Meadowsweet, water-mint, and vervain were three herbs held most sacred by the Druids. —Grieve 1931
This is another one of those handy druidical herbs, particularly for those interest in incorporating European herbal traditions back into their practice. Meadowsweet, like Agrimony, is a brightening flower with a strong, sweet scent. A member of the rose family, It can be found growing in damp meadows. The history of its use is fascinating, going back to Bronze Age burials found scattered over England, Scotland, and Wales (Carr-Gomm & Carr-Gomm 2007, 74); in more recent times, meadowsweet was placed in bridal bouquets (ibid., 72). As such, many who follow a Druidic path associate this flower with transitions, be they as large as marriage, death, and puberty, or as mundane as a new car or computer.
Magically speaking, Meadowsweet was one of the three herbs Gwydion and Math used to create Blodeuwedd for Lew; thus she has been sacred to Flower Face, and later to the Virgin Mary as well (Beyerl 1984, 233). Beyerl also states that love magic performed with her aid on Walpurgisnacht will result in a romantic mate (ibid., 331). Being associated with both Gemini and Mercury (ibid., 347) would indicate a cleansing quality, something born out by its use as a strewing herb in the Elizabethan period. Meadowsweet’s scent promotes peace and cheers the heart (Hopman 1995, 98). In this was, I find her to be a decent substitute for Sweetgrass.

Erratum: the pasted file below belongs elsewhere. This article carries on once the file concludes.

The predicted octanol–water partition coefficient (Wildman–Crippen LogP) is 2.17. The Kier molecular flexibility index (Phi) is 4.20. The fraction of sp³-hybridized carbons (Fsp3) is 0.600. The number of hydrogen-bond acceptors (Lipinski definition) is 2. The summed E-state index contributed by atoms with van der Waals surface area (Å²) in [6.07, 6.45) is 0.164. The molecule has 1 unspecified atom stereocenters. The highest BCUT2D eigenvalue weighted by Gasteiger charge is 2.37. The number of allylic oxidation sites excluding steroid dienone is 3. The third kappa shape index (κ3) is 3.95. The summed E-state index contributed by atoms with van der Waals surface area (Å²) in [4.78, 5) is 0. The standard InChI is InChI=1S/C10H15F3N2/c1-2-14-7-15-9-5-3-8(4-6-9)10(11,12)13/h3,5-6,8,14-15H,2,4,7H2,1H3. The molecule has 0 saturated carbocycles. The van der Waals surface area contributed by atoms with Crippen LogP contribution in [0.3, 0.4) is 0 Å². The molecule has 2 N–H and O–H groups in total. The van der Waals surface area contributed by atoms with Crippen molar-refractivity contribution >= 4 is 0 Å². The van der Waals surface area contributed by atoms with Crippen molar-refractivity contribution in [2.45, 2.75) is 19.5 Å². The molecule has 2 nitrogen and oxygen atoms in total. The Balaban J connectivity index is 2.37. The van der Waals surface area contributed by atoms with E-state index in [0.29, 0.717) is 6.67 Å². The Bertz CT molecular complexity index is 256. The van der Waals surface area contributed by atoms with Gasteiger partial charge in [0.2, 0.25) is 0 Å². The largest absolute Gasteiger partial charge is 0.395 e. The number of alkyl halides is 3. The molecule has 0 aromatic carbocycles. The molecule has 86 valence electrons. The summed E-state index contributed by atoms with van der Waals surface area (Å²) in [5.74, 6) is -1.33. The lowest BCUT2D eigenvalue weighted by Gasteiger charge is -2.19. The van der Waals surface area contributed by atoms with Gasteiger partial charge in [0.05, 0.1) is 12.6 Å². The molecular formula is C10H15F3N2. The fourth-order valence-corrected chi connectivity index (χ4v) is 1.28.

Meanwhile, Cunningham sees Meadowsweet as a masculine herb associated with Jupiter and Air (2003, 172). Frankly, I can see an argument being made for both Jupiterian and Airy connections, but masculine? That goes against not only my own experience of the plant, but against most of the folk wisdom surrounding her as well. However, Cunningham does give a nice little spell for determining the identity of a thief: if meadowsweet gathered on the Summer Solstice and place on water sinks, the thief is a man, but if it floats, it is a woman (ibid.).
Meadowsweet should not be underestimated. Her scent is strong, and she was quite possibly used to flavor ale in the Neolithic period (Carr-Gomm & Carr-Gomm 2007, 72), which in my mind links her with the many ecstatic practices that may or may not have surrounded alcohol in ritualized settings. It often seems as if herbs associated with sweetness and light are given short shrift by those who are attracted to the Poison Path. Meadowsweet is no lightweight: she can lift depression, bring clarity, and ease aches and pains. Remembering the story of Blodeuwedd, this was no tame maiden who sat at Llew’s feet. She chose her own way, even though it led her to be shunned in the darkness. She became a goddess of the wild places, guarding the secretes of the deep woods and deeper night. Meadowsweet has the strength to bring joy from darkness, something for which I, for one, am grateful.